I had to take a closer look at the chapter, “Too Good to Leave Out.” What did that even mean? Join me! Well, this is a mix of recipes. From Caramels (with excellent and entertaining instructions), to Arizona Honey Granola to Breakfast Casserole Italiano and Rhubarb Crunch.
They all sound excellent—but the caramel recipe will make my oldest son particularly happy, as he’s been wanting to try making caramels ever since we had some at a local chocolate shop a month ago. We always seem to forget how much we love them.
Baking This Ranger Cookie Recipe
This recipe for Ranger Cookies hails from Dakota City, Iowa. It was entered in the Clay County Fair in Spencer, Iowa. And now here it is in your hot little hands and on page 310 in the Blue Ribbon Family Favorites cookbook.
Nothing is difficult about this recipe. Set your butter out to soften 30-60 minutes before you begin depending on the temperature in your kitchen, and that’s about the only pre-planning you’ll need to do.
Break out your cookie dough scoop for this recipe. It will form the cutest little uniform cookies. I used my OXO 2 teaspoon cookie dough scoop. I chuck it in the dishwasher when I’m done so even clean-up is simple.
My oldest son had friends over the other night and these cookies proved to be a hit. You don’t always know when there is coconut involved, but I had made the cookies two days before, so I went with it. I know I thought I hated coconut for a long time. But the coconut blends in with the rest of the ingredients.
I think they would be a great cookie for anyone who professes to despise coconut. They say coconut is an acquired taste. You’d be doing someone a service.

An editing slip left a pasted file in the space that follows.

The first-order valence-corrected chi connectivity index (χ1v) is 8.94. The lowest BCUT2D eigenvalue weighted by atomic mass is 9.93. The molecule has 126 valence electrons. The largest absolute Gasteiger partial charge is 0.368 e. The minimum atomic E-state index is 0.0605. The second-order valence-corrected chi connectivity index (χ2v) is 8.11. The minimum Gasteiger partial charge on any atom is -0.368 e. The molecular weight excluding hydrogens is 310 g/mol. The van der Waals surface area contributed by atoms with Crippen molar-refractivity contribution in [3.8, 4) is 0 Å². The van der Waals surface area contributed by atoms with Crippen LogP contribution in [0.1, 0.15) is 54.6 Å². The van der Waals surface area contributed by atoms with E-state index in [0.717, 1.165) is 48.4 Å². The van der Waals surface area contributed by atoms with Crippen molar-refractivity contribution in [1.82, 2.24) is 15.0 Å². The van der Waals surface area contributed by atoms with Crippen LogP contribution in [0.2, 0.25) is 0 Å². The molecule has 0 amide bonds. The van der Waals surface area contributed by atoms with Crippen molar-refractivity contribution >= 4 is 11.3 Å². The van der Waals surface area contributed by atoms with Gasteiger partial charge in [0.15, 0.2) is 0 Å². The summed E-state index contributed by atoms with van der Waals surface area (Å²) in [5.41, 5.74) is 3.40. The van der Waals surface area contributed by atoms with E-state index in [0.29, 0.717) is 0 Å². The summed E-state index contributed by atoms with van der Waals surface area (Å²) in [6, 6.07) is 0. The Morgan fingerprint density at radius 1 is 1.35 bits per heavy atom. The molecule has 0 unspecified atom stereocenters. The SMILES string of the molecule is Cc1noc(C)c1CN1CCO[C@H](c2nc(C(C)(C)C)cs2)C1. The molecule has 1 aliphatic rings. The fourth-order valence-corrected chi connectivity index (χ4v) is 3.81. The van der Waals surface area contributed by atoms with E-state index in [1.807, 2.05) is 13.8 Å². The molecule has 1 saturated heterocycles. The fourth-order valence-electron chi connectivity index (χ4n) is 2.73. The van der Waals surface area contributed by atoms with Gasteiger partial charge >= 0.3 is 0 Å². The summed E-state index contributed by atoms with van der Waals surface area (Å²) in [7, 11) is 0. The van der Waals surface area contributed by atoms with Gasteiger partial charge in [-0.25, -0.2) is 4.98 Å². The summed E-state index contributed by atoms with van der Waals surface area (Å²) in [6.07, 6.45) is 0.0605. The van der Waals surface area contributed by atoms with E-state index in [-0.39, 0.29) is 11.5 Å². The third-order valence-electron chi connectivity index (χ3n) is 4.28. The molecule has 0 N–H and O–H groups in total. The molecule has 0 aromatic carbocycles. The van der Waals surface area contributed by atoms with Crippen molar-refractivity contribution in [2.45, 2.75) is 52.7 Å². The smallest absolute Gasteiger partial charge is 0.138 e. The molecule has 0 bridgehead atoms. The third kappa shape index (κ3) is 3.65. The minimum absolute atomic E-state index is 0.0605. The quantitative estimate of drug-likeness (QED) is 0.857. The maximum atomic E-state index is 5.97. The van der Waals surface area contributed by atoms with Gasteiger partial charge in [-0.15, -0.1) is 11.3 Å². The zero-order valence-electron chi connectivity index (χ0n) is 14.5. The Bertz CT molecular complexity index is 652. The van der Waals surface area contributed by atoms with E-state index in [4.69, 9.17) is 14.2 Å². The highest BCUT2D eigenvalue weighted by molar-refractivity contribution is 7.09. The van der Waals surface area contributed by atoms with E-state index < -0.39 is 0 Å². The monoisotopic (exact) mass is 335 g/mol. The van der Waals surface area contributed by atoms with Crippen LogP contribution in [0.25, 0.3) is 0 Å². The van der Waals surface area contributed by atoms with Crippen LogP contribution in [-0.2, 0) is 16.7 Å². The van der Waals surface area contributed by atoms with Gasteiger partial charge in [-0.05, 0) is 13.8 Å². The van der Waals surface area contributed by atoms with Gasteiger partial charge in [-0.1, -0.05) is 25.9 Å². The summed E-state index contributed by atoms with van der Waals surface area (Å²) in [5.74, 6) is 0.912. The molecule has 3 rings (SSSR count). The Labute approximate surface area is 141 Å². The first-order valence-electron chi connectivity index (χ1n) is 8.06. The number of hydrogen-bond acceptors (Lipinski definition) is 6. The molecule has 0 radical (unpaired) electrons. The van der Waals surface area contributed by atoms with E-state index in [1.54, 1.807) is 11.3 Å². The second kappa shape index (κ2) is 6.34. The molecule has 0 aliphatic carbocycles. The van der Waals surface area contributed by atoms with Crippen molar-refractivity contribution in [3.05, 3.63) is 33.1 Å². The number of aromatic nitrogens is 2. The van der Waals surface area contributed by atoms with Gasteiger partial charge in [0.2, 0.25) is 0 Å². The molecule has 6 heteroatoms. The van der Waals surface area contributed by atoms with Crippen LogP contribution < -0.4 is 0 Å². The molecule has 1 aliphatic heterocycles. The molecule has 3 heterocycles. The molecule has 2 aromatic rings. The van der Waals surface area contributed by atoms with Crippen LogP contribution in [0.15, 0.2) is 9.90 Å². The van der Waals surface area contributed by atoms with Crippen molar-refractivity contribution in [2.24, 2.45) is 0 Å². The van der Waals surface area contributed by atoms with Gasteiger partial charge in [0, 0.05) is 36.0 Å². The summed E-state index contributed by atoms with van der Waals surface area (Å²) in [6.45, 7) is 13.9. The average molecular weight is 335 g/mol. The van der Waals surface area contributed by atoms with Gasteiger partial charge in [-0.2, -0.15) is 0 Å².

- 1 Cup Butter Softened
- 1 Cup Brown Sugar Packed
- 1 Cup Sugar
- 1 teaspoon Vanilla Extract
- 2 Large Eggs
- 2 Cups Flour
- 1 teaspoon Baking Soda
- 1/2 teaspoon Baking Powder
- 2 Cups Quick-Cooking Oats NOT Old-Fashioned Oats
- 2 Cups Crisped Rice Cereal You know the kind, "Snap, Crackle, and Pop!"
- 1 Cup Shredded Coconut
- 350* oven.
- Cover your cookie sheet with parchment paper or a baking mat.
- Cream the butter in your stand mixer until smooth.
- Add in the sugars and beat until light and fluffy.
- Add in the vanilla extract and your eggs one at a time and beat until combined.
- Add in the vanilla extract and mix until combined.
- Now, the recipe says to combine the dry ingredients (flour, baking powder, and baking soda) in a separate bowl and then stir the dry ingredients into the creamed mixture by hand. I, however, dump in the dry ingredients, and without digging too deep, give them a little floofing together, before I switch on the mixer for a moment to combine.
- Stir in the oats, the cereal, and the coconut by hand or, do what I did, and briefly give them a mix. My way does run the risk of crushing the cereal or overmixing the dough, so do pay attention and only mix to combine.
- Drop the dough, using a 1 1/2 Tablespoon cookie dough scoop onto your prepared cookie shees.
- Bake 8-12 minutes, depending on your oven and the size you make your cookies. My cookies took 8 minutes to bake. They should be lightly browned and look "done."